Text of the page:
A cornea-donation campaign started by an Indian Catholic priest four years ago has evolved into the world's largest eye-donation program. Hundreds of thousands of donors have joined the program across five nations. On World Sight Day on Oct. 12, tens of thousands of people
— including youth, archbishops, bishops, priests and nuns — in 250 cities in the U.S., China, India, Sri Lanka and Nepal took part in a "blind walk" program. They were blindfolded in order to increase awareness about the importance of eye donation. Visually impaired people with white canes led the symbolic walks. Claretian Father George Kannanthanam
began the movement in 2013 to promote donations of corneas for transplantation to restore sight. In the past four years, the movement has spread to hundreds of voluntary organizations, dioceses and religious movements in the five countries.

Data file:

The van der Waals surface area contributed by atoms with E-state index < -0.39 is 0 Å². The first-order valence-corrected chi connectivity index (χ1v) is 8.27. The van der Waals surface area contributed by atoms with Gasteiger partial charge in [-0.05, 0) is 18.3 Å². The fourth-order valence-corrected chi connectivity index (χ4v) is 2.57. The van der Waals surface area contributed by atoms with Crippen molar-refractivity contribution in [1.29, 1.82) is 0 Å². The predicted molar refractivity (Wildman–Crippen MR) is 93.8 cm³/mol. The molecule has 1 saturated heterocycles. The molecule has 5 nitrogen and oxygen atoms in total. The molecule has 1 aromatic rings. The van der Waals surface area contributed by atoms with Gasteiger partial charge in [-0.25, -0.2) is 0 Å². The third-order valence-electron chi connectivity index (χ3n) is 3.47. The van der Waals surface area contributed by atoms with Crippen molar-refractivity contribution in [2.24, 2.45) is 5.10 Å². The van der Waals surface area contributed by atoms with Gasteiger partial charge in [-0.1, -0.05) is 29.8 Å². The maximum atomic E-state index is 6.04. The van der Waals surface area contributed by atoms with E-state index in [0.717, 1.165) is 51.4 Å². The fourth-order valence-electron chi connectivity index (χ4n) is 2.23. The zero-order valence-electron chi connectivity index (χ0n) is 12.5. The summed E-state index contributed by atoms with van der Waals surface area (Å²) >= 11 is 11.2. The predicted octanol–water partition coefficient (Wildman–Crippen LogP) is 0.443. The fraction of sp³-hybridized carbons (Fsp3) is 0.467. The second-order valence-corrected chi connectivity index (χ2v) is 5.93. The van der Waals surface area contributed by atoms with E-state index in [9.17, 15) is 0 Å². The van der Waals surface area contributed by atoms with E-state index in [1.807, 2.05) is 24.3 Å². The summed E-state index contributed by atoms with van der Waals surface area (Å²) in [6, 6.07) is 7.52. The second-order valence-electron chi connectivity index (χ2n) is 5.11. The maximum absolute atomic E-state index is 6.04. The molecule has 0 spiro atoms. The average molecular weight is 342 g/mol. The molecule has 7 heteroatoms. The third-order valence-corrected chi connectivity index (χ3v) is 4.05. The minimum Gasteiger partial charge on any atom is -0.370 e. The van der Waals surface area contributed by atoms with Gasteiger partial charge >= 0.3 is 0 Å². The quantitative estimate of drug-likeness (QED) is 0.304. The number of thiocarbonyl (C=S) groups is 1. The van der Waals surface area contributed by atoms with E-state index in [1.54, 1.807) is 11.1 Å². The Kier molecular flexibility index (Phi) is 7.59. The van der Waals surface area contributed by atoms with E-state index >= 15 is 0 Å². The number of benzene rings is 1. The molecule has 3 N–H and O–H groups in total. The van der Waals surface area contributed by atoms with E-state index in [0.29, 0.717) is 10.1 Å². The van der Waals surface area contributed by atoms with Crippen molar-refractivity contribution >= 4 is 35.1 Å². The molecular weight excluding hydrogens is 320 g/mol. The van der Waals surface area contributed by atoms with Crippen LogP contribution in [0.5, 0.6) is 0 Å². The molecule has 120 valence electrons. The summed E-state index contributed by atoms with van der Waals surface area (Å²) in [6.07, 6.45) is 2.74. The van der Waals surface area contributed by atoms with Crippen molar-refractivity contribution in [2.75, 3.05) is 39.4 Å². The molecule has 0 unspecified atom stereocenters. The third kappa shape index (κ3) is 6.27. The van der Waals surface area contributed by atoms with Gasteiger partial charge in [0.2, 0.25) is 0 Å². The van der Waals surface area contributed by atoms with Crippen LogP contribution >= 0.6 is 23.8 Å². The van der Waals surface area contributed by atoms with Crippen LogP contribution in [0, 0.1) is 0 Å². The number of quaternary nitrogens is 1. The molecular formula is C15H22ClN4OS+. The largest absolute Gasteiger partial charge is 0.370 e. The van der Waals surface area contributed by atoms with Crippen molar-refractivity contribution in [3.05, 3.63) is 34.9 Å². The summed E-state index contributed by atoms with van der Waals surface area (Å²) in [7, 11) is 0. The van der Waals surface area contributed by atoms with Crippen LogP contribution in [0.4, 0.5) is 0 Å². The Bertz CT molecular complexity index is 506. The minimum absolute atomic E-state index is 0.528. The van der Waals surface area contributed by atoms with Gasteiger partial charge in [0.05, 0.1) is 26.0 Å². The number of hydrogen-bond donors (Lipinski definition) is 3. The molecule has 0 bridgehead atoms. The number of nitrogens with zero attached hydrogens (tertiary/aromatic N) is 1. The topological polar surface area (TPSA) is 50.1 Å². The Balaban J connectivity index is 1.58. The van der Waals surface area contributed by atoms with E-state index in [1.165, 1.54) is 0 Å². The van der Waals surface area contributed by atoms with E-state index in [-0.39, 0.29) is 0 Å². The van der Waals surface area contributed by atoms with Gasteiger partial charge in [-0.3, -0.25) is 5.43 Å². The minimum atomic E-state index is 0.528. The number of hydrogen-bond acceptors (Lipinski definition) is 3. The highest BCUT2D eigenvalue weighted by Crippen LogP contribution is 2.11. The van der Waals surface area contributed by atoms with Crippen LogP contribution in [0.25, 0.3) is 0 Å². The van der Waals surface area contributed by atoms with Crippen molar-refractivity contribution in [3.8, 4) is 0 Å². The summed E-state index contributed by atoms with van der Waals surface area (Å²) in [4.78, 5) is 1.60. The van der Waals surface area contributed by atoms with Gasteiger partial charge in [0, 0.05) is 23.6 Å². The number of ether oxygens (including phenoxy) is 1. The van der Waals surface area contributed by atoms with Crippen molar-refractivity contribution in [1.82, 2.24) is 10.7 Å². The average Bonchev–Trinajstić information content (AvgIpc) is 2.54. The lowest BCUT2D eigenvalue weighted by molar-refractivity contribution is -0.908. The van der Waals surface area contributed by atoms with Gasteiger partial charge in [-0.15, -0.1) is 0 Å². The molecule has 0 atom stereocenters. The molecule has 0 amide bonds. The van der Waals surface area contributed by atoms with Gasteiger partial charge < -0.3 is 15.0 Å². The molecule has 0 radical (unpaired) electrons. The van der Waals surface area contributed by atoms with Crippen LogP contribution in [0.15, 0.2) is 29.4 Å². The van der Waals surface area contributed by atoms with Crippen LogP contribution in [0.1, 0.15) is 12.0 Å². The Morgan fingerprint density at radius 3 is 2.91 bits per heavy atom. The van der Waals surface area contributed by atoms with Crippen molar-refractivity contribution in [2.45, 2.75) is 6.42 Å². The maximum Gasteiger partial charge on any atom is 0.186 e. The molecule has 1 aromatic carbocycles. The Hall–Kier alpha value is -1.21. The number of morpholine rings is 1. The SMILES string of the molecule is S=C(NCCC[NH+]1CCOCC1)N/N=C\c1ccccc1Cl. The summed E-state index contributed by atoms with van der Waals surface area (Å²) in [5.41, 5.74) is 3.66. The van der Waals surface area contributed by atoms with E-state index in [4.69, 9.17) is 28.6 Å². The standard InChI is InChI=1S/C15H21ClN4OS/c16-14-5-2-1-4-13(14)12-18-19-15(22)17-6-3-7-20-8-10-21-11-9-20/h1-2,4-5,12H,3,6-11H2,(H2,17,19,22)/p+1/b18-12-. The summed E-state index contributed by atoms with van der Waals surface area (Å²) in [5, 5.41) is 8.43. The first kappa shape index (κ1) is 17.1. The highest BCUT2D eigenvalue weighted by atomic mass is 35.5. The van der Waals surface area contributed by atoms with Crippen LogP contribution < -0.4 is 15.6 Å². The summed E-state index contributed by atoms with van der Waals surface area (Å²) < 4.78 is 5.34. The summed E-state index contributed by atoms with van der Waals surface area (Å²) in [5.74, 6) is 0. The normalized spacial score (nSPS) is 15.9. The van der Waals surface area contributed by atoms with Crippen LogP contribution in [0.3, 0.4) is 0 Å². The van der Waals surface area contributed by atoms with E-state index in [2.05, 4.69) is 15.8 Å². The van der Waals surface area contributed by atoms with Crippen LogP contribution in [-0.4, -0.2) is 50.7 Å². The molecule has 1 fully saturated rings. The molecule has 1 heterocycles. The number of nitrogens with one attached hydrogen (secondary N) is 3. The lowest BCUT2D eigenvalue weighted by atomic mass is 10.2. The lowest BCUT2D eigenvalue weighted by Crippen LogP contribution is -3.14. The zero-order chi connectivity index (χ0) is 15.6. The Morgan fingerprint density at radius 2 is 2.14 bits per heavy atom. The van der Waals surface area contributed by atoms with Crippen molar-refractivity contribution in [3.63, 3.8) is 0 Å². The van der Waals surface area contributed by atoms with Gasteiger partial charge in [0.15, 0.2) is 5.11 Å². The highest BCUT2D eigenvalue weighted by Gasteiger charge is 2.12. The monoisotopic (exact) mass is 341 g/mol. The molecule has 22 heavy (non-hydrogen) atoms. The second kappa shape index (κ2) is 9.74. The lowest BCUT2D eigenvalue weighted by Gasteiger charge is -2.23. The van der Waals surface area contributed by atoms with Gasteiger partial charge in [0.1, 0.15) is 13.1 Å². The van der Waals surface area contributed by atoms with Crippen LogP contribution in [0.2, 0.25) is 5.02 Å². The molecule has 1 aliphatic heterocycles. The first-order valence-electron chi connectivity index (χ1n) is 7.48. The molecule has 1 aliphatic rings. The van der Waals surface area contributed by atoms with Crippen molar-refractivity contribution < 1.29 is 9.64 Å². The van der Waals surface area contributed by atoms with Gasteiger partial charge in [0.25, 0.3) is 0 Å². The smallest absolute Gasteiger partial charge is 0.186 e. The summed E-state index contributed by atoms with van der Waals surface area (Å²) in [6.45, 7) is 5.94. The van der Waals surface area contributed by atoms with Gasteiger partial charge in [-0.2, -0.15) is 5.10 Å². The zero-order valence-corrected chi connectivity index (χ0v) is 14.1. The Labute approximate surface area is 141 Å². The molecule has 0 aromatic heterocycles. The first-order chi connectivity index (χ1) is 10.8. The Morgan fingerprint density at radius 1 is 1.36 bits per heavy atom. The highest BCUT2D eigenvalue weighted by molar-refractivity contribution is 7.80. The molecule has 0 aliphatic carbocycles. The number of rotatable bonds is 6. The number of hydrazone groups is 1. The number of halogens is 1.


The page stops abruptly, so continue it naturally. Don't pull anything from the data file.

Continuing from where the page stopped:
Some 600 people took part in the blind walk in New Delhi led by 100 visually challenged people. The program was jointly organized by Delhi Archdiocese, the Young Men's Christian Association (YMCA), the Holy Family Hospital and the Catholic Health Association of India. Alphons Kannanthanam, India's federal tourism minister, asked people to follow the example of neighboring Sri Lanka where after a person's death the government becomes the custodian of their eyes. "Why not think of this practice here," he said. "In that way we can give many people a chance to see this beautiful world." Archbishop Anil Couto of Delhi, who took part in the blind walk, told ucanews.com that eyes are the greatest gift that can be given to any human being and it costs nothing.
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"We have been trying to spread his message to as many people as possible through parishes and other institutions," he said. Delhi Archdiocese, based in in the national capital, has adopted 2017 as the Year of Sight to promote eye donations and awareness across all of its parishes and schools. Father Kannanthanam said India has some 15 million blind people, about 40 percent of the world's total. The objective of the blind walk was not only to motivate people to donate their eyes, but also to create "vision ambassadors" to serve as links between families of deceased people and India's eye bank.